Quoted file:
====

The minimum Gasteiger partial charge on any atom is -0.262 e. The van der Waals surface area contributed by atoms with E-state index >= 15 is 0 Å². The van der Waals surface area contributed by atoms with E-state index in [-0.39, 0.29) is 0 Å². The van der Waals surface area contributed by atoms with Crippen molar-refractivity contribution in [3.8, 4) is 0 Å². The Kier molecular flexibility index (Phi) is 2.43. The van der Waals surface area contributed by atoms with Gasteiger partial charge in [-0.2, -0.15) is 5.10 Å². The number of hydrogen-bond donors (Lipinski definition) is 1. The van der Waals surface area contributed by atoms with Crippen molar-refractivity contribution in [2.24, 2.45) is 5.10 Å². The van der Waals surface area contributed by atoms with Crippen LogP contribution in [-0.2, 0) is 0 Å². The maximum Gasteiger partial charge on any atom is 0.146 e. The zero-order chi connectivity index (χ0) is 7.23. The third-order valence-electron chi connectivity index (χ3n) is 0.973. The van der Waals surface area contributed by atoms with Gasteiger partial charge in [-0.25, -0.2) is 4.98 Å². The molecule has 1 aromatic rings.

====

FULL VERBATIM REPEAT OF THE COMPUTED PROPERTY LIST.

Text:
The minimum Gasteiger partial charge on any atom is -0.262 e. The van der Waals surface area contributed by atoms with E-state index >= 15 is 0 Å². The van der Waals surface area contributed by atoms with E-state index in [-0.39, 0.29) is 0 Å². The van der Waals surface area contributed by atoms with Crippen molar-refractivity contribution in [3.8, 4) is 0 Å². The Kier molecular flexibility index (Phi) is 2.43. The van der Waals surface area contributed by atoms with Gasteiger partial charge in [-0.2, -0.15) is 5.10 Å². The number of hydrogen-bond donors (Lipinski definition) is 1. The van der Waals surface area contributed by atoms with Crippen molar-refractivity contribution in [2.24, 2.45) is 5.10 Å². The van der Waals surface area contributed by atoms with Crippen LogP contribution in [-0.2, 0) is 0 Å². The maximum Gasteiger partial charge on any atom is 0.146 e. The zero-order chi connectivity index (χ0) is 7.23. The third-order valence-electron chi connectivity index (χ3n) is 0.973. The van der Waals surface area contributed by atoms with Gasteiger partial charge in [-0.25, -0.2) is 4.98 Å². The molecule has 1 aromatic rings.